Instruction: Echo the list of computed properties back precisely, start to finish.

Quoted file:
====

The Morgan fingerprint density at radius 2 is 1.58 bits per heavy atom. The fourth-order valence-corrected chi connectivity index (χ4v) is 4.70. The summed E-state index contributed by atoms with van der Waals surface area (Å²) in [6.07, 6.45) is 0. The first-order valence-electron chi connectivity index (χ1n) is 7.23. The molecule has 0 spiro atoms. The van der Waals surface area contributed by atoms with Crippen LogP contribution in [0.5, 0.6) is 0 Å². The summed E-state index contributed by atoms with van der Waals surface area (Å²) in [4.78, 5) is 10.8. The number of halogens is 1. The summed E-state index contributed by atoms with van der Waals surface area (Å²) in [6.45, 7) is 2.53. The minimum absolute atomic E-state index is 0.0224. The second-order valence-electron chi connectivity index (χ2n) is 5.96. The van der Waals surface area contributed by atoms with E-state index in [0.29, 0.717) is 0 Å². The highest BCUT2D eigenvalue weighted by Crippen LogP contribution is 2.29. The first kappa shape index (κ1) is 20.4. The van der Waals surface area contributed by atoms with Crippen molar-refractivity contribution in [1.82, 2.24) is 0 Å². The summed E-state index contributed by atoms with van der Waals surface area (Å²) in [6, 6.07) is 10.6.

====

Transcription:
The Morgan fingerprint density at radius 2 is 1.58 bits per heavy atom. The fourth-order valence-corrected chi connectivity index (χ4v) is 4.70. The summed E-state index contributed by atoms with van der Waals surface area (Å²) in [6.07, 6.45) is 0. The first-order valence-electron chi connectivity index (χ1n) is 7.23. The molecule has 0 spiro atoms. The van der Waals surface area contributed by atoms with Crippen LogP contribution in [0.5, 0.6) is 0 Å². The summed E-state index contributed by atoms with van der Waals surface area (Å²) in [4.78, 5) is 10.8. The number of halogens is 1. The summed E-state index contributed by atoms with van der Waals surface area (Å²) in [6.45, 7) is 2.53. The minimum absolute atomic E-state index is 0.0224. The second-order valence-electron chi connectivity index (χ2n) is 5.96. The van der Waals surface area contributed by atoms with E-state index in [0.29, 0.717) is 0 Å². The highest BCUT2D eigenvalue weighted by Crippen LogP contribution is 2.29. The first kappa shape index (κ1) is 20.4. The van der Waals surface area contributed by atoms with Crippen molar-refractivity contribution in [1.82, 2.24) is 0 Å². The summed E-state index contributed by atoms with van der Waals surface area (Å²) in [6, 6.07) is 10.6.